Have you ever read a book that really picked up on things that are happening now and exaggerated them, just a bit, to create something frighteningly real? The Broken Window, the latest Lincoln Rhyme mystery by Jeffrey Deaver, picks up on very real concerns about privacy, data mining, identity theft, and electronic shadows. This book doesn’t showcase a lot of Rhyme’s criminology and forensics know-how. It’s more about demonstrating how much electronic information there is floating around out there about us, our electronic shadow.I miss the forensics, though. There’s a lot of computer wizardry in here instead.
In this book, the killer is constantly referred to as the man who knows everything. Because he knows how to mine data–gathering data from many different sources and putting together a profile of someone–he knows how to mess with people’s financial data, criminal records, medical records, all sorts of things. It’s like he can attack you without ever coming near you. This isn’t exactly new territory for Deaver; he wrote about a criminal with similar access in The Blue Nowhere. But in this book, Deaver takes the idea farther. Not only can the baddie get near his victims, but he can use his knowledge to frame other people.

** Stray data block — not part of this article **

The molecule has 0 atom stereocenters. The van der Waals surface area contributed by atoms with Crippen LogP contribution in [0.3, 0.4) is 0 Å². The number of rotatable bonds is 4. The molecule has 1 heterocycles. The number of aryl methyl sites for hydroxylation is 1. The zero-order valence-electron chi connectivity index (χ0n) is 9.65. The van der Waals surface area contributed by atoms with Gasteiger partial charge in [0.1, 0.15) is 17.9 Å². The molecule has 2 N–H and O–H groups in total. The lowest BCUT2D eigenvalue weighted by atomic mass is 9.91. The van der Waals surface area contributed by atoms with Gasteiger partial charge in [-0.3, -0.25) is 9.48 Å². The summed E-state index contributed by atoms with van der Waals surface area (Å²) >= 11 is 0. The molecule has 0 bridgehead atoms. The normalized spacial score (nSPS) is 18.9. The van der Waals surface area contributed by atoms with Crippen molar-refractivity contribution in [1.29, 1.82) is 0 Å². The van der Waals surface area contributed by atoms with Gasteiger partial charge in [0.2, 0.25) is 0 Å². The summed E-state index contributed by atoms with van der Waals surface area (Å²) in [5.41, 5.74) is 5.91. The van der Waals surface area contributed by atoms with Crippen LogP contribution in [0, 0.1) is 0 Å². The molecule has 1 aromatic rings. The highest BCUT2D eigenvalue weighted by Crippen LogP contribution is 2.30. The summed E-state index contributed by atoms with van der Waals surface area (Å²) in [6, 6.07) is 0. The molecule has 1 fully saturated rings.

The Broken Window is a cracking read. I whipped through it in about six hours. I was completely hooked by this one. Deaver peppers this book with his trademark (well, I consider them trademark) cliffhangers and plot twists, so you never really get to relax until the end. Which is exactly how I like my mysteries and theories.